Cypriot President Nicos Anastasiades faced intense pressure Sunday from Brussels bailout bosses in marathon talks, as the clock ticked on a deadline to avert bankruptcy and a potential exit from the euro.
A gathering of eurozone finance ministers only got under way at around 2100 GMT, four hours late, after Anastasiades was locked in discussions for eight hours with the heads of the European Central Bank, International Monetary Fund, European Union and eurozone.
"We will do our utmost for Cyprus," the president had said on Twitter going into the evening talks.
But facing painful choices whichever way he turns in the battle to unlock urgently-needed bailout cash, sources at the presidential palace in Nicosia told state media his frustration later boiled over.
"Do you want to force me to resign?" the Cyprus News Agency quoted Anastasiades as telling the bailout bosses.
The crunch talks in the snow-covered Belgian capital were called after the ECB threatened to halt life-support funding for Cyprus on Monday if there was no deal.
Governmental sources told AFP the Eurogroup was only brought in to bring ministers up to date -- with the key Anastasiades talks set to stretch deep into the night.
The banks in Cyprus were due to re-open on Tuesday after a 10-day shutdown, although as the talks progressed, the two biggest lenders on the island slashed cash machine withdrawal limits as low as 100 euros per day.
Cyprus has agreed to break up one of these banks and move big deposits into a new "bad" bank that will see a "haircut" forced on investors whose money will likely remain tied up for years.
But Nicosia was resisting the pressure on the biggest one, the Bank of Cyprus, which holds a third of all deposits on the island.
Bailout bosses are demanding what French Finance Minister Pierre Moscovici called a "just" contribution from the very biggest depositors -- including Russian oligarchs and Moscow government agencies.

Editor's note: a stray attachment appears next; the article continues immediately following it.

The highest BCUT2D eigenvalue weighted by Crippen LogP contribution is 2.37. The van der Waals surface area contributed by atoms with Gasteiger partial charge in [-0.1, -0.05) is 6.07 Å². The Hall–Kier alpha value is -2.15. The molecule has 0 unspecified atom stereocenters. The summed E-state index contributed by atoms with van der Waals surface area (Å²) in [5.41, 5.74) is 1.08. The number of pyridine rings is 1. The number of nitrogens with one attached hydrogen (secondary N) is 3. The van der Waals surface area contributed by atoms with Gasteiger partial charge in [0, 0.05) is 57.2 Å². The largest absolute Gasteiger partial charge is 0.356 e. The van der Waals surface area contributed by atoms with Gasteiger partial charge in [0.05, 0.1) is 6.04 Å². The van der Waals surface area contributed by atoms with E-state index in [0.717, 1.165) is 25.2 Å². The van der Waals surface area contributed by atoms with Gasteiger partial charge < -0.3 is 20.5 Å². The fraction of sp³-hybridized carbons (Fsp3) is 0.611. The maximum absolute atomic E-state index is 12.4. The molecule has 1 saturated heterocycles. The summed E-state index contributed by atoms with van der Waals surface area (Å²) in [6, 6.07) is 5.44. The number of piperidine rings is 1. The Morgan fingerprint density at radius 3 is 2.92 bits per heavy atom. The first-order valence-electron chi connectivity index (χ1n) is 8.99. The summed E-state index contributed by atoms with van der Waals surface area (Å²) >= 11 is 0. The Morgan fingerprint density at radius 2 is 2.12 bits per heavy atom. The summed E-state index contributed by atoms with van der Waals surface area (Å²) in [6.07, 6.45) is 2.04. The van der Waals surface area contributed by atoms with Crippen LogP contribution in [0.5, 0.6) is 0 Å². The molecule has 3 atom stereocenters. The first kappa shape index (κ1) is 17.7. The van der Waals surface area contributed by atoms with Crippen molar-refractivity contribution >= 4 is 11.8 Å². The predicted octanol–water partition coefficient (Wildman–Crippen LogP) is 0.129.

Otherwise, a promised 10 billion euros ($13 billion) of taxpayer loans would not be forthcoming, leaving Cyprus facing default and an ousting from the single currency area.
It was time to put an end to "casino economy" practices on Cyprus, Moscovici insisted.
"If we don't, it's you, it's me, it's all of us who will be left picking up the tab," he underlined.
-- 'Decision lies in Cyprus' --
German Finance Minister Wolfgang Schaeuble said the Cypriot government needed to adopt a "realistic" view, as a follow-through meeting with Eurogroup finance ministerial peers was pushed back twice already after six hours of talks.
"It's not about us -- the decision lies in Cyprus," said Schaeuble.
As Anastasiades consulted with party leaders back in Nicosia, key ministers said the overall numbers had not changed from a week ago, when an initial plan to raid all savings collapsed amid public anger.
The idea now is that only deposits over 100,000 euros, the cut-off for an EU-level insurance guarantee, are hit.
With Cyprus looking for a 17-billion euro rescue overall, that meant a rough total of seven billion to be found via the bank "haircut," a wealth tax for lesser banks, local tax changes, privatisations and other creative avenues.
"I'm expecting a long night. I think a deal will be done tonight, but it will be late," Irish Finance Minister Michael Noonan said.
"There are no longer any optimal solutions available. There are only hard choices left," EU economics head Olli Rehn warned beforehand.
He acknowledged that Cypriot leaders are trapped, after a firestorm of protest over the previous weekend's attempt to impose a blanket savings grab.
Anastasiades met first with ECB head Mario Draghi, IMF managing director Christine Lagarde, EU president Herman Van Rompuy, European Commission head Jose Manuel Barroso, Eurogroup chair Jeroen Dijsselbloem and Rehn.
The volume of Cyprus sovereign aid is a pittance compared with Nicosia's closest ally Greece, which needed hundreds of billions all told in the eurozone's first bailout begun almost exactly three years ago.
The worry, though, among some leaders and economists was that fallout from the current crisis could still infect other troubled economies like Spain and Italy.
Spanish Finance Minister Luis De Guindos said contagion could become an issue if a deal was not done soon.
The haircut would take the form of a bond or share swap in a bid to get the measure through parliament, after Cypriot lawmakers flatly rejected the levy on all deposits.
But EU sources said a problem remained over liabilities due to the ECB.
UniCredit analyst Erik Nielsen reckoned "Cyprus will cave in," although he warned of "some drainage of Cypriot deposits after the banks re-open", which would mean the ECB extending emergency financing a little.
University of Maryland professor Peter Morici said a euro exit could be to Cyprus's advantage, citing Iceland's rapid recovery from its crash precipitating the 2008 global financial crisis.